The thing about M.C. Escher’s art is almost everyone has probably seen it but couldn’t put a name to the work. He was a Dutch artist with a peculiar imagination who paved the way for modern graphic art.
He used optical illusions and detailed precision to create impossible situations, so perfectly crafted and seamlessly merged that it takes a minute to realize these scenes can’t actually exist.
The exhibit has drawn people from all age groups and different areas of the country.
Exhibit attendee, Andy Sherman, a student from Concordia’s computational arts program says it’s Escher’s illusions that sparked his interest.
“I really like the way like he mixes the realism with the complete impossibility like the architecture,” says Sherman. “Everything in terms of perspective architecturally looks sound but warped and it’s not possible so you can’t actually build it, but it looks like it could be real.”
One of his most famous works, Relativity, is undeniably recognizable. It shows a building with multiple staircases coming from all directions, completely defying gravity and structural possibility.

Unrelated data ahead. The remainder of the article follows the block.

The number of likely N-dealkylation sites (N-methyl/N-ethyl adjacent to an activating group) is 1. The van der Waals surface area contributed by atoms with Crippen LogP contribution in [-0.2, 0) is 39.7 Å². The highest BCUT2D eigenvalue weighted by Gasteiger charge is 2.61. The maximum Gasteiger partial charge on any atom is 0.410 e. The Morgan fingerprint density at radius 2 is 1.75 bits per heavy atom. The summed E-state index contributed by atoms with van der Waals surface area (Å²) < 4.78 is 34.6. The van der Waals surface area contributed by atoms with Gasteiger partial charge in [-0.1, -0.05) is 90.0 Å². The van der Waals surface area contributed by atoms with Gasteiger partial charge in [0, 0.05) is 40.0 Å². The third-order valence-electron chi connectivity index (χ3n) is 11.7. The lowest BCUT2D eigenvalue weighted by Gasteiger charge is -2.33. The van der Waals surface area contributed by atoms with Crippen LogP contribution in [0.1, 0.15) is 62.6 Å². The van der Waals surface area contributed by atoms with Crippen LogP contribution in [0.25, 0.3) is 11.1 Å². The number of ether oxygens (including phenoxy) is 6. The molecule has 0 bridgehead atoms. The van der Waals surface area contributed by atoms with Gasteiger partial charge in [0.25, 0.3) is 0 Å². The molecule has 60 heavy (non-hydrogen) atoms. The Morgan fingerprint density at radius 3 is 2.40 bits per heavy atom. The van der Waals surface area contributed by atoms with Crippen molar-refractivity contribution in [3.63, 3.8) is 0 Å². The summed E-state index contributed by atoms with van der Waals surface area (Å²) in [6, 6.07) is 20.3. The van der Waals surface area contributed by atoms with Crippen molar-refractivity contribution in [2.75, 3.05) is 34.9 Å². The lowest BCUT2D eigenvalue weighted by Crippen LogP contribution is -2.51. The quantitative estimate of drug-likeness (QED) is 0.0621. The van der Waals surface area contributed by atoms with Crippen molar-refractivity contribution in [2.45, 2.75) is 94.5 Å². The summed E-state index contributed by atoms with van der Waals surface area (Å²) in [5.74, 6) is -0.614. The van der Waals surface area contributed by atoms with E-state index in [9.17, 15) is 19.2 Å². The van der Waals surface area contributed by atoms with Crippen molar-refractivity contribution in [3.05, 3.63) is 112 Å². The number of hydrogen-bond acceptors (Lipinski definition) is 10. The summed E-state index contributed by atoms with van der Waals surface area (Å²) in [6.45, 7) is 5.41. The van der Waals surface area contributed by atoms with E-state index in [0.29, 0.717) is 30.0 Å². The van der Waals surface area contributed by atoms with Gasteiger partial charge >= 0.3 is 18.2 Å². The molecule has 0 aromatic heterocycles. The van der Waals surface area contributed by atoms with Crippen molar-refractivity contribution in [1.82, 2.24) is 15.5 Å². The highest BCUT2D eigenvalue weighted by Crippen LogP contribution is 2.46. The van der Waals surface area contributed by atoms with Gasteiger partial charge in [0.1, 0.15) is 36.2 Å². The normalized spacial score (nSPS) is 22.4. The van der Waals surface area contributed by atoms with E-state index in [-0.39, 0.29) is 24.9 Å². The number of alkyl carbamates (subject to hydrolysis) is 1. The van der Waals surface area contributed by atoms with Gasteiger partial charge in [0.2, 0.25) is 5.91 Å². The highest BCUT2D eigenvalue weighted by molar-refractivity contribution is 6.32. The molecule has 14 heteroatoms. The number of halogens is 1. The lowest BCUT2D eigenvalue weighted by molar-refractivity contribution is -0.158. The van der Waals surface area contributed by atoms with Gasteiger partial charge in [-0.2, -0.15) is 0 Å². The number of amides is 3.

His piece Drawing Hands is another well known one showing two frighteningly realistic hands rising out of the paper, each drawing the other. So which one came first?
These mindboggling works lead the way to much of Escher’s less famous but none the less impressive works.
Heather Martelock, a painter and illustrator, says as an artist the image you have in your head is never exactly translates to the canvas.
“I’d love to get into his head to understand how he can see this way because I see a certain way with my work ,” says Martelock. “How he can come out with something that works so well, yet at the same time it doesn’t work at all.”
MC Escher: The Mathemagician is currently on at the National Gallery of Canada until May 3.